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The molecular basis of mitchondrial genome rearrangements in pearl millet and sorghum
The plant mitochondrial genome is retained in a multipartite structure that is highly recombinogenic, and rearrangements often occur spontaneously. Recombinationally active large and small repeated sequences and substoichiometric DNA molecules are responsible for the dynamic nature of the genome. Through comparison of mitochondrial (mt) DNA polymorphisms between the cytoplasmic male sterile (CMS) A1 line of pearl millet (Pennisetum glaucum) and its fertile revertant, it was discovered that fertility reversion results from a two-step recombination event to alter two of the three CoxI -related regions and destroy expression of an abnormal CoxI-3 gene. Copy number of a subgenomic molecule that contains a CoxI-1-2 junction sequence is 10 times higher in revertant lines than in the maintainer B line and CMS A1 line. We propose that increased copy number of this junction sequence triggers a recombination event that leads to fertility reversion in CMS millet. CoxI-3 is prominent in the CMS A1 line, but it is substoichiometric in the maintainer B line. Since RNAi-mediated knockdown of the nuclear gene Msh1 causes substoichiometric shifting and mtDNA rearrangements in dicots, and a diverse collection of naturally occurring CMS lines are available in pearl millet and sorghum (Sorghum bicolor L. Moench), we tested mitochondrial genome response to RNAi-mediated suppression of Msh1 in both millet and sorghum. In derived transgenic millet and sorghum lines, evidence of mitochondrial substoichiometric shifting was observed. Cytoplasmic male sterility and several other plant phenotypes emerged in both monocot species. Some of the emerging mitochondrial DNA patterns resembled those already present in naturally occurring CMS millet and sorghum lines. Phenotypes of leaf variegation and altered stem development, including extremely elongated or stunted internodes, and enhanced tillering were observed in transgenic progeny. These experiments provide evidence that modulation of Msh1 can serve as an approach to induce novel CMS forms in crops or breed for other agronomic variation. This mitochondrial mutation system is also valuable for studying mitochondrialnuclear interactions and their regulation in plant developmental processes. ^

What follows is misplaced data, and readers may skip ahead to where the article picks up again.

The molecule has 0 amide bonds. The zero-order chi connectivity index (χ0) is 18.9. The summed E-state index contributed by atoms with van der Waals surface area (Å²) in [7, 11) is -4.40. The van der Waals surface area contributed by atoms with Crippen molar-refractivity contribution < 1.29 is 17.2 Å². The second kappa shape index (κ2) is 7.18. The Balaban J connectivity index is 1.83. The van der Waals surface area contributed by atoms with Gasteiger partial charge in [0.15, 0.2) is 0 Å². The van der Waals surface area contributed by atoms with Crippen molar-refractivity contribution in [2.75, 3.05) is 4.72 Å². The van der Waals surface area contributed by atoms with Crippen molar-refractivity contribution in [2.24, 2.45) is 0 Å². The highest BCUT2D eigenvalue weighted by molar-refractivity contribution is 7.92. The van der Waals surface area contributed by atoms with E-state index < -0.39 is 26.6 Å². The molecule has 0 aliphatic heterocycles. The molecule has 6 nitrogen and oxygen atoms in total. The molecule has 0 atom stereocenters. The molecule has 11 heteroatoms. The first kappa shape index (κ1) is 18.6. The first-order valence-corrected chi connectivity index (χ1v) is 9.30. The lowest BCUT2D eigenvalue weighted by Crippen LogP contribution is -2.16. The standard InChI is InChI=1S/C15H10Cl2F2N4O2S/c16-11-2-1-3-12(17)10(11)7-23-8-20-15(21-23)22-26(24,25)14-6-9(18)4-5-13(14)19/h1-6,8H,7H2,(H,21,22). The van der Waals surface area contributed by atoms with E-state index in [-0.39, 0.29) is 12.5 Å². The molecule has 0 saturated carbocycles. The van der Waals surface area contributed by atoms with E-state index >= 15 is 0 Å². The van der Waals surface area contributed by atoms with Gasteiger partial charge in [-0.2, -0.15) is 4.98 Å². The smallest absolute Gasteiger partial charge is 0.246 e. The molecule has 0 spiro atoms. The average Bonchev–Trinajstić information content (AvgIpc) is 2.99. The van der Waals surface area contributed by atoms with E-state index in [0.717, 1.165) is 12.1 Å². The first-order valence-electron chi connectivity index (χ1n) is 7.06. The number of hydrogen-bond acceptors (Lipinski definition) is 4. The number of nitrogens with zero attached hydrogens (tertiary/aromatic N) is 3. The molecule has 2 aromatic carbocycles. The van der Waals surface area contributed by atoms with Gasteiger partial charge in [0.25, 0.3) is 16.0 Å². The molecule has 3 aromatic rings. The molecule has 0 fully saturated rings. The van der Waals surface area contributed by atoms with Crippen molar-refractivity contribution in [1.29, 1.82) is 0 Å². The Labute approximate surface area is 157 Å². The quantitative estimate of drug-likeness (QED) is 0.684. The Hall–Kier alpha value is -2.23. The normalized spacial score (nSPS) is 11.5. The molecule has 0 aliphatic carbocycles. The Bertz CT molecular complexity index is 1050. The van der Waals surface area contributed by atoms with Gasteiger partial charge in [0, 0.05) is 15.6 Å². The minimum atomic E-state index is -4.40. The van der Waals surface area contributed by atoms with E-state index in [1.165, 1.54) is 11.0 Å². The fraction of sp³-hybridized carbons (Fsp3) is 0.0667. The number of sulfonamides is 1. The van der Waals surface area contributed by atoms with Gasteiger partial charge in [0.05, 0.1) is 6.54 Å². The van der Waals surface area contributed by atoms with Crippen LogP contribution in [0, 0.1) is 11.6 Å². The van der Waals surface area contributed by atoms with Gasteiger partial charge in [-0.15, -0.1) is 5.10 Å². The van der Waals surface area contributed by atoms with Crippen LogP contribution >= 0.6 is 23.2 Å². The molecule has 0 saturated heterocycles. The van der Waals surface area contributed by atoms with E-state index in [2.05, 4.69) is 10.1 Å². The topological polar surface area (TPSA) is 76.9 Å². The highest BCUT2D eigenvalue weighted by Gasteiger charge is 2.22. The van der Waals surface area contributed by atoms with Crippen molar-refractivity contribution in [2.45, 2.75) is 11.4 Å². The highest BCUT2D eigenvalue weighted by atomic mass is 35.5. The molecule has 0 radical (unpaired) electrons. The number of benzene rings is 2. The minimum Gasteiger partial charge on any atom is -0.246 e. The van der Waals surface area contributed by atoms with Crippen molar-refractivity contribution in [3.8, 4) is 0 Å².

Biology, Molecular|Agriculture, Plant Culture
Feng, Xuehui, "The molecular basis of mitchondrial genome rearrangements in pearl millet and sorghum" (2008). ETD collection for University of Nebraska - Lincoln. AAI3328257.